The Winnipeg School Division paid hundreds of thousands of dollars in interest last year on money it has borrowed to maintain its schools.

The city's largest school division paid $520,500 interest in 2012 on loans it has secured from banks and credit unions to pay for capital projects that are not funded by the Manitoba government.

Rita Hildahl, who chairs the board of trustees, told CBC News the division routinely takes out loans to finance projects on its own, such as basic maintenance and technology upgrades.

"I'm always worried about the money that we spend. We want to be fiscally prudent," Hildahl told CBC News on Monday.

"We want to be careful, but we also have a lot of unfunded projects that need to be done."

The amount of interest paid last year is a new high for the division, which usually pays between $120,000 and $400,000 in annual interest on unfunded projects.

Hildahl said the interest is paid down in part from the school division's reserve fund.

However, that reserve is running low: it should account for about one to four per cent of the division's budget, but it's currently at around 1.5 per cent.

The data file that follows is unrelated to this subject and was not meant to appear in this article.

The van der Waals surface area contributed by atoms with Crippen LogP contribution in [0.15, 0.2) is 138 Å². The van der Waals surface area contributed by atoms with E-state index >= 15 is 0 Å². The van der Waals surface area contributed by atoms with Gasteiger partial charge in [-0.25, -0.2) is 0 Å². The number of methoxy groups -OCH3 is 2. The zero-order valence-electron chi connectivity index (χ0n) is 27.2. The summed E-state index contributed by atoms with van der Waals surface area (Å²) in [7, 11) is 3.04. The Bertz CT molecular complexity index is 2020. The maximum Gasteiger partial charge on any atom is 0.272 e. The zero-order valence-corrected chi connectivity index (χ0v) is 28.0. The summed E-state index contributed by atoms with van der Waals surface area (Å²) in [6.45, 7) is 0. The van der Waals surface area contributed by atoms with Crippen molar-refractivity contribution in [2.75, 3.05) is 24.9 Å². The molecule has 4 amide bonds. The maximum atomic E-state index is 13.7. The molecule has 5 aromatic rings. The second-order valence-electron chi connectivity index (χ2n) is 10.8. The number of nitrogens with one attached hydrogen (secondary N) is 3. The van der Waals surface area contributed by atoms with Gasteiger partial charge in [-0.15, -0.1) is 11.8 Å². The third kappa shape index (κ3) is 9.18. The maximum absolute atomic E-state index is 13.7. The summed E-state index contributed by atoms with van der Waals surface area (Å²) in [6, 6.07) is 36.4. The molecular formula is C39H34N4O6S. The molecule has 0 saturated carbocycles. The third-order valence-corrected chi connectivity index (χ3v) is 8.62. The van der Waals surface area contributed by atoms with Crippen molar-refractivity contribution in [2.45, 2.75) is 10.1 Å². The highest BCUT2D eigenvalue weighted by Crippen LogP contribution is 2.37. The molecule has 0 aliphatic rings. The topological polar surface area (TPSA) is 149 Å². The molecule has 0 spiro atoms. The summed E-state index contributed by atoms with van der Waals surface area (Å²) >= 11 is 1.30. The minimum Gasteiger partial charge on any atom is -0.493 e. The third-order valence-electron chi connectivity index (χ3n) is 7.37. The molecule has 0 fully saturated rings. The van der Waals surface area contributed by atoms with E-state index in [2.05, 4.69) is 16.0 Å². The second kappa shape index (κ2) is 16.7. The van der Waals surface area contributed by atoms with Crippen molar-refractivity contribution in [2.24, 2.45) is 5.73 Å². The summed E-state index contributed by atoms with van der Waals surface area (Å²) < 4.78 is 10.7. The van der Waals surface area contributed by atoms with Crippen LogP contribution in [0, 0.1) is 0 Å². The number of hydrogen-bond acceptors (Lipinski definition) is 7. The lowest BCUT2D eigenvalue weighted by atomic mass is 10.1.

The provincial government does fund some capital projects, such as renovations and new buildings, through its Public Schools Finance Board.

Property tax hike a possibility

The high interest payments come as public schools across the province grapple with a provincial funding increase of $27.2 million, or just 2.3 per cent.

Winnipeg School Division trustee Mike Babinsky said the insufficient funding is pushing school divisions into the red.

"We can't go and borrow the world, because we are going to leave debts," he said.

"The more and more you borrow, after a while, people think it's OK — let's borrow some more!" he added.

Babinsky warned that the Winnipeg School Division is considering a property tax increase at around eight per cent this year, similar to the 7.8 per cent increase that was approved last year.

Hildahl said the division has a number of options on the table, but she stressed that officials are doing what their best to keep taxes low for ratepayers.

The Winnipeg School Division did not raise taxes between 2006 and 2011.

With files from the CBC's Leslie McLaren